After the conclusion of the Soviet–Afghan War, the fighters of the Sunni Mujahideen and other Islamic militants had successfully removed the Soviet forces from Afghanistan. The military and civil government of Pakistan sought to utilize these militants in the Kashmir conflict against the Indian Armed Forces in accordance with the “thousand cuts” doctrine so as to “bleed India”, using Pakistan’s nuclear arsenal as a shield. In the 1980s cross-border terrorism started in the Kashmir region as armed and well-trained groups of terrorists were infiltrated into India through the border. Pakistan officially maintained that the terrorism in Kashmir was “freedom struggle” of Kashmiris and Pakistan only provided moral support to them. But this turned out to be inaccurate as Director-General of Inter-Services Intelligence (ISI) stated in the National Assembly of Pakistan that the ISI was sponsoring this support in Kashmir. Pakistan has used the jihadist militias to conduct an asymmetric warfare with India. The militant groups have been used not just as proxies, but predominantly as “weapons” against India for Pakistan’s “Bleed India” campaign.
According to a general involved with the “bleed India” strategy of infiltrating jihadists into Kashmir:
It kept 700,000 Indian troops and paramilitary forces in Kashmir at very low cost to Pakistan; at the same time, it ensured that the Indian Army could not threaten Pakistan, created enormous expenditures for India, and kept it bogged down in military and political terms.
In May 1998, India tested its nuclear weapons at Pokhran-II followed by Pakistani nuclear tests. The Infiltration of Pakistani soldiers disguised as Kashmiri militants into positions on the Indian side of the LOC, resulted in a geographically limited Kargil War, during which the Pakistani Foreign Secretary Shamshad Ahmed issued a veiled nuclear threat that, ‘We will not hesitate to use any weapon in our arsenal to defend our territorial integrity.’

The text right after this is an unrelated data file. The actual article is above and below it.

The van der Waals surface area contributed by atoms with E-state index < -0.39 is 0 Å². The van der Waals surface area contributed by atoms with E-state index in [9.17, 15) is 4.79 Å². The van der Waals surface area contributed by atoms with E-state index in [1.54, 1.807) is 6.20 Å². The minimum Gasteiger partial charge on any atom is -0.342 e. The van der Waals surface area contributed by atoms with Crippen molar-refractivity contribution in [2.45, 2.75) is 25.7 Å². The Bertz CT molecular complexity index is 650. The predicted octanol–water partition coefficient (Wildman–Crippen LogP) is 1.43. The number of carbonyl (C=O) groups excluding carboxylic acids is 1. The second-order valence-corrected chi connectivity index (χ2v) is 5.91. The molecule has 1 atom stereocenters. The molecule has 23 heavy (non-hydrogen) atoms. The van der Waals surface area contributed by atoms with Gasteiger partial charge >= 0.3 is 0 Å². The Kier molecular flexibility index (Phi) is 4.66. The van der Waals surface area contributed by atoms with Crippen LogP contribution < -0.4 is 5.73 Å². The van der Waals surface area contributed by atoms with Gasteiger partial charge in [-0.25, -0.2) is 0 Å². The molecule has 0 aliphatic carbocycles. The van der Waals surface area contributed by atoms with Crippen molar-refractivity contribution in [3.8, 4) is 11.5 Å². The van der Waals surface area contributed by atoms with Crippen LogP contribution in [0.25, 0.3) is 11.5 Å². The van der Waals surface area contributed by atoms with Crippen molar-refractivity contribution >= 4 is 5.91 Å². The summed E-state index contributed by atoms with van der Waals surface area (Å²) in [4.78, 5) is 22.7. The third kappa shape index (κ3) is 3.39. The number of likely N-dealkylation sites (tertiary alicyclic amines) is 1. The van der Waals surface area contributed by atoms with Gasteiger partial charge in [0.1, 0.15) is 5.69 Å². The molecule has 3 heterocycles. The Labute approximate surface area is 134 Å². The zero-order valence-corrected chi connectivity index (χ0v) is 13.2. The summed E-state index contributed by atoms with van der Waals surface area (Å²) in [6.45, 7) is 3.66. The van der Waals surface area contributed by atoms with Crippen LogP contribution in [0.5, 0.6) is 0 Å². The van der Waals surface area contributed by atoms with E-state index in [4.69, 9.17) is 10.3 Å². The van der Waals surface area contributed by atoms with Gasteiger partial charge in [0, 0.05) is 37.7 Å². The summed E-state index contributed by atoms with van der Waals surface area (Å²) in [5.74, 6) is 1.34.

After the Kargil War in 1999, the Kargil Review Committee came out with a report which took reference to the concept of Pakistan bleeding India. In Chapter 12, “Could Kargil Have Been Avoided?”, the report said that if the “Siachenisation” of Kargil had happened prior to the war, that if troops had been stationed there all year round along a wider area, it would have resulted in huge costs “and enabled Pakistan to bleed India”.
On 13 December 2001 a terrorist attack occurred on the Indian Parliament (during which twelve people, including the five terrorists who attacked the building, were killed) and the legislative Assembly on 1 October 2001. India claimed that the attacks were carried out by two Pakistan-based terror groups fighting Indian administered Kashmir, the Lashkar-e-Taiba and Jaish-e-Mohammad, both of whom India has said are backed by Pakistan’s ISI a charge that Pakistan denied. The military buildup was initiated by India in response to the twin attacks leading to the 2001–02 India–Pakistan standoff between India and Pakistan. Troops were amassed on either side of the border and along the Line of Control (LoC) in the region of Kashmir. International media reported the possibility of a nuclear war between the two countries and the implications of the potential conflict on the American-led “Global War on Terrorism” in nearby Afghanistan. Tensions de-escalated following international diplomatic mediation which resulted in the October 2002 withdrawal of Indian and Pakistani troops from the international border.
In spite of grave provocations, the lack of military retaliation by India was seen as evidence of successful deterrence of India by Pakistan’s nuclear capability. According to David A. Robinson the nuclear deterrence has encouraged certain Pakistani elements to further provoke India. He adds that an “asymmetric nuclear escalation posture” of Pakistan has deterred conventional military power of India and in turn has enabled Pakistan’s “aggressive strategy of bleeding India by a thousand cuts with little fear of significant retaliation”.